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Reading, writing and ‘children’s culture’

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By Michael JonesEarly Years trainer and writer, and Early Language Consultant

Finding a subject that inspires children to want to talk, write and draw more might seem like a fantasy! However, there is a secret, as we discover…

Cartoon of boy reading comic


In this article:


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Introduction

Staff in Foundation Units in Luton have discovered that one particular interest has got all their four-year-old children talking, drawing and writing more: children’s comics. We find out how they can be used in a setting to encourage young children’s mark making.

Exciting milestones

While writing their name is an exciting milestone in any child’s development, it is only one step on a very long journey to becoming a confident and creative writer. During that journey, children learn how letters are formed in their family’s culture and how these relate to sounds in their language. Their very first steps involve making random marks that, through experimentation and lots of practise, become recognisable drawings. These will merge into simple shapes that we might start to identify as writing.

Some children need more support and encouragement than others to make marks, and some may be particularly worried by activities that require marks to be made on sheets of paper. Generally, most of these children are boys, but from my experience there will be several girls in any setting who lack confidence with early writing, too. Often these children lack confidence in other areas of development – particularly with speech and language. Real anxiety can be created if children start formal writing activities too early and particularly if they have yet to develop the physical dexterity needed. So, how can we help them find mark making and writing fun, and to become engaged and involved enough for them to explore and practise?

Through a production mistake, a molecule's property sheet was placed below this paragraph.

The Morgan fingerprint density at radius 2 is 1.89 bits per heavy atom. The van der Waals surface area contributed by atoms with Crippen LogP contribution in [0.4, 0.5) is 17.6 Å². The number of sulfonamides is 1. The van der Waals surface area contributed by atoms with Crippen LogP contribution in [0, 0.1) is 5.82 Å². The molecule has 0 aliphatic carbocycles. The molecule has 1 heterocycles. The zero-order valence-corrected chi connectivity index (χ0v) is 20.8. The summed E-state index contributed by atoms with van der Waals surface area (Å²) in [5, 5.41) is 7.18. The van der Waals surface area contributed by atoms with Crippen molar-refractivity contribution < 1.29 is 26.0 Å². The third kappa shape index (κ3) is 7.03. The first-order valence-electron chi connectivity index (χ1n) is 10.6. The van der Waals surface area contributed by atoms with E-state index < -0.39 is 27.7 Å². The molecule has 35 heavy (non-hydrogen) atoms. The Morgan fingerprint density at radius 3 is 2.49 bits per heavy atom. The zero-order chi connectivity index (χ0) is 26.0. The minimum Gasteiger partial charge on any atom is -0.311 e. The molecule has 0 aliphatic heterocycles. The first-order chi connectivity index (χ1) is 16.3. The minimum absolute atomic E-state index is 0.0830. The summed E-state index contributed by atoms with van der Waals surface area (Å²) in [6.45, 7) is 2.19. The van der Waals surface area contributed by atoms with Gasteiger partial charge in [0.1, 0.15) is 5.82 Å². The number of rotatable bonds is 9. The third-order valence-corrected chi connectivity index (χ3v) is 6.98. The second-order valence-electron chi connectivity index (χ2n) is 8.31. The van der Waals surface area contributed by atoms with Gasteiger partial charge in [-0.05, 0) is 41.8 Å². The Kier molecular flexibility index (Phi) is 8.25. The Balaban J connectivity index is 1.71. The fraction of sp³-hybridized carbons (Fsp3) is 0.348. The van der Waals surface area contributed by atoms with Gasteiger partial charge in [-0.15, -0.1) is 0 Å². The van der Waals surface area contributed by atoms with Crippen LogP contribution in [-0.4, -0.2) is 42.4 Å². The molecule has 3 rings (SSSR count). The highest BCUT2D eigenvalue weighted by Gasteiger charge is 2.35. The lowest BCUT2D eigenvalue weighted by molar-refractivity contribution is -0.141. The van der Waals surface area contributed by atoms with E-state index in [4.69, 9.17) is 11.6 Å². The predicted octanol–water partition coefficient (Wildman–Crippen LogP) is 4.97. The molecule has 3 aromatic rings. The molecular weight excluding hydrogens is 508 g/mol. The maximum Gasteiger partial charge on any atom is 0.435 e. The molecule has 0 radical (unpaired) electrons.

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New mark-making approaches

Cartoon of children reading a comic

Whitefield Infants and Sacred Heart Primary are two Luton schools that took part in an experimental ten week project, which we called ‘On Your Marks!’ Each setting explored new approaches to develop all children’s confidence in mark-making. We know that children learn the most from activities based on their own interests and staff at Sacred Heart observed that children like to talk about TV programmes and films. This inspired teacher Katie Monastero to buy some comics featuring cartoon characters:

‘We wanted to make sure that we had a range of comics that appealed to both boys and girls, so we chose those that featured ‘Ben 10’, ‘Fifi and the Flowertots’ and ‘Disney Princess’. We were thrilled by the children’s responses. I was amazed at how much chat these comics could generate. The children spontaneously made drawings based on the pictures in the comics and copied the print. It was exciting to see the boys in particular become very deeply absorbed in drawing and writing, while talking about what they were doing.’